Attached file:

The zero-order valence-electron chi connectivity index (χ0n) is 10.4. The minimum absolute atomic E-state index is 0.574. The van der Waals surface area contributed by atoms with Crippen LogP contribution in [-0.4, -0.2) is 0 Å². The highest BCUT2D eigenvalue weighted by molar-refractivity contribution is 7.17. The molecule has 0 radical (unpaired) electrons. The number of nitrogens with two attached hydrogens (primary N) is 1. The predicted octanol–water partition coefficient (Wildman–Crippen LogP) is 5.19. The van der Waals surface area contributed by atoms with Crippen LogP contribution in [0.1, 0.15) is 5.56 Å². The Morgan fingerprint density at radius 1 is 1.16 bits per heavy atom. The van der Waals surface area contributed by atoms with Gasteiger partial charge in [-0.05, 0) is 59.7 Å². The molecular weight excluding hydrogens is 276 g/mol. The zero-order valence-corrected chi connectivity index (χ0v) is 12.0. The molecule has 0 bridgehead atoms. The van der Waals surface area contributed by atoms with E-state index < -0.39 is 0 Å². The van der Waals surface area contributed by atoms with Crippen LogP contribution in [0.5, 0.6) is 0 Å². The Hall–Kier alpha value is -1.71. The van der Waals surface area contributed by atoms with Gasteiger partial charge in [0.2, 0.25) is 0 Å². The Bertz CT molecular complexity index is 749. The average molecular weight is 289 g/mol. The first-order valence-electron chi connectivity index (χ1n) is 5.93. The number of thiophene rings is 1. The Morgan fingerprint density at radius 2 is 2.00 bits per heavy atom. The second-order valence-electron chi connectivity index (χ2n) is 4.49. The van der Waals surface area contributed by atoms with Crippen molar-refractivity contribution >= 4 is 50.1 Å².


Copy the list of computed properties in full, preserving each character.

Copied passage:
The zero-order valence-electron chi connectivity index (χ0n) is 10.4. The minimum absolute atomic E-state index is 0.574. The van der Waals surface area contributed by atoms with Crippen LogP contribution in [-0.4, -0.2) is 0 Å². The highest BCUT2D eigenvalue weighted by molar-refractivity contribution is 7.17. The molecule has 0 radical (unpaired) electrons. The number of nitrogens with two attached hydrogens (primary N) is 1. The predicted octanol–water partition coefficient (Wildman–Crippen LogP) is 5.19. The van der Waals surface area contributed by atoms with Crippen LogP contribution in [0.1, 0.15) is 5.56 Å². The Morgan fingerprint density at radius 1 is 1.16 bits per heavy atom. The van der Waals surface area contributed by atoms with Gasteiger partial charge in [-0.05, 0) is 59.7 Å². The molecular weight excluding hydrogens is 276 g/mol. The zero-order valence-corrected chi connectivity index (χ0v) is 12.0. The molecule has 0 bridgehead atoms. The van der Waals surface area contributed by atoms with E-state index < -0.39 is 0 Å². The van der Waals surface area contributed by atoms with Crippen LogP contribution in [0.5, 0.6) is 0 Å². The Hall–Kier alpha value is -1.71. The van der Waals surface area contributed by atoms with Gasteiger partial charge in [0.2, 0.25) is 0 Å². The Bertz CT molecular complexity index is 749. The average molecular weight is 289 g/mol. The first-order valence-electron chi connectivity index (χ1n) is 5.93. The number of thiophene rings is 1. The Morgan fingerprint density at radius 2 is 2.00 bits per heavy atom. The second-order valence-electron chi connectivity index (χ2n) is 4.49. The van der Waals surface area contributed by atoms with Crippen molar-refractivity contribution >= 4 is 50.1 Å².